18 FEB 2014 6.30PM-8.00PM
The New School, Alvin Johnson/J.M. Kaplan Building
66 West 12th Street, Room 510
Framed by a discussion of the relationship between art, law, and cultural property, Magid and Muñoz Sarmiento examine the repercussions of the privatization of an artist’s (or architect’s) life work. Does private ownership, often softened by well-funded infrastructures, facilitate public access to an artist’s work or, conversely, does it restrict access? What are the legal “fictions” and cultural stories—such as Magid’s project—facilitated by such proprietary structures, and what significance and impact do they have in regards to the physical objects? Can personal and private interests align with commercial and legal agendas in ways that are productive and beneficial to a general public?
Carin Kuoni, director/curator, Vera List Center
Jill Magid, artist and 2013–2015 Vera List Center Fellow
Sergio Muñoz Sarmiento, artist, founder of The Art Law Office
Jill Magid, a New-York based artist and writer, forms intimate relationships with systems of power, including police, military, secret service, corporations, and CCTV surveillance. For Magid, their power isn’t a remote condition to contest, but rather something to manipulate, by drawing it closer, exploiting its loopholes, engaging it in dialogue, infiltrating its structure, repeating its logic. With solo exhibitions at institutions around the world including Tate Modern, London; Whitney Museum of American Art, New York; Berkeley Museum of Art, California; Tate Liverpool; the Stedelijk Museum Bureau Amsterdam; Yvon Lambert, Paris and New York; Gagosian Gallery, New York; The Centre D’Arte Santa Monica, Barcelona, and at the Security and Intelligence Agency of the Netherlands, Magid has been recognized with awards such as the Basis Stipendium from Fonds Voor Beeldende Kunsten in the Netherlands and the Netherland-American Foundation Fellowship Fulbright Grant. Magid has participated in the Liverpool, Bucharest, Singapore, Incheon, and Gothenburg Biennials. She is also the author of four books including Becoming Tarden, a non-fiction novel which opens with the phrase “the secret itself is much more beautiful than its revelation.” Magid holds a BFA from Cornell University and a Masters of Science from the Massachusetts Institute of Technology. She is an adjunct professor at Cooper Union and a 2013-2015 Vera List Center Fellow. www.jillmagid.net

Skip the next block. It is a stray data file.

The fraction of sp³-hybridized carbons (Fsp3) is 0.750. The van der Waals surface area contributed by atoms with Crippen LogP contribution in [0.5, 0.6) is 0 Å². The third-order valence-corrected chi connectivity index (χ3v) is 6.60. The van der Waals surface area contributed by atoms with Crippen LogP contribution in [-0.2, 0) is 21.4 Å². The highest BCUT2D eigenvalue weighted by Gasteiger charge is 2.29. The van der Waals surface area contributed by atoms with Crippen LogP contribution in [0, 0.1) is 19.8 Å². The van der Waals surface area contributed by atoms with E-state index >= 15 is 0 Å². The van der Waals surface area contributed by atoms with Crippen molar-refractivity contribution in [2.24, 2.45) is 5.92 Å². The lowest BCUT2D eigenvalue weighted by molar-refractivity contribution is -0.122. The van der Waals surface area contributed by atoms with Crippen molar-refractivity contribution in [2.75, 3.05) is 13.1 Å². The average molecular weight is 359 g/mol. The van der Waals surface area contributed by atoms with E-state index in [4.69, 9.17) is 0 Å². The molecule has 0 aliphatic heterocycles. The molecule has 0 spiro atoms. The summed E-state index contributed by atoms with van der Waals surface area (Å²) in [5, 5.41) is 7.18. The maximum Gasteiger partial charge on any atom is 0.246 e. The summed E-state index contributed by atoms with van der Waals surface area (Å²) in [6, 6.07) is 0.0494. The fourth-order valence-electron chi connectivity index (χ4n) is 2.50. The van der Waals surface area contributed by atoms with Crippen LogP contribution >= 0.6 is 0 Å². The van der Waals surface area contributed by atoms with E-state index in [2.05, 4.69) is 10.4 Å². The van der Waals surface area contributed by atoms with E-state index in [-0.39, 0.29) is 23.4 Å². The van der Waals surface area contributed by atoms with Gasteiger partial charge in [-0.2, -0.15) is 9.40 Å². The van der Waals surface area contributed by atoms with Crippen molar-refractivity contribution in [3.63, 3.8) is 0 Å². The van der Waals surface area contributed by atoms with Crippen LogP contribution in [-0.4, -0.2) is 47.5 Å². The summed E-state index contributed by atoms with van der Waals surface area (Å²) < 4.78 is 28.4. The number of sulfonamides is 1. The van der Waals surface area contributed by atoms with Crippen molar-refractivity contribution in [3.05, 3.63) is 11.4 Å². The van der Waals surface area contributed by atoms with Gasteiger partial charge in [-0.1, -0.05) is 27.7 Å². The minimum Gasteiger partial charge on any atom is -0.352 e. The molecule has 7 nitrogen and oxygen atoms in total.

Sergio Muñoz Sarmiento advises visual and performing artists, private foundations, public charities, and nonprofit arts organizations on matters involving intellectual property, contracts, public art commissions, authentication disputes, moral rights, free speech, and artist-gallery disputes. He worked on behalf of the Swiss installation artist Christoph Büchel for his appeal during the highly-publicized dispute with the Massachusetts Museum of Contemporary Art, and co-wrote amicus briefs for the Seventh Circuit Court of Appeals and the United States Supreme Court for the high-profile moral rights case Chapman Kelley vs. Chicago Park District, in support of artist Chapman Kelley. From 2006 to 2012, he was Director of Education and Associate Director for Volunteer Lawyers for the Arts in New York City, advising and representing visual and performing artists and arts organizations. Muñoz Sarmiento has over twelve years experience teaching art, critical theory, and law at the university level, and has had a contemporary art practice since 1994. He serves on the advisory boards of Denniston Hill Artists Residency, The Nietzsche Circle, and The Northern Manhattan Arts Alliance. In 2010, he founded The Art & Law Program, the first residency of its kind, as well as the Art Law School, a lecture series on legal issue for artists. He was a mentor with the Kennedy Center’s Arts in Crisis Program 2009–10 and served as a New York State Council on the Arts panelist 2008–10. He currently teaches at Fordham Law School. sergiomunozsarmiento.com
Presented by the Vera List Center for Art and Politics, in collaboration with The Art & Law Program, as part of the Vera List Center’s curatorial focus theme Alignment.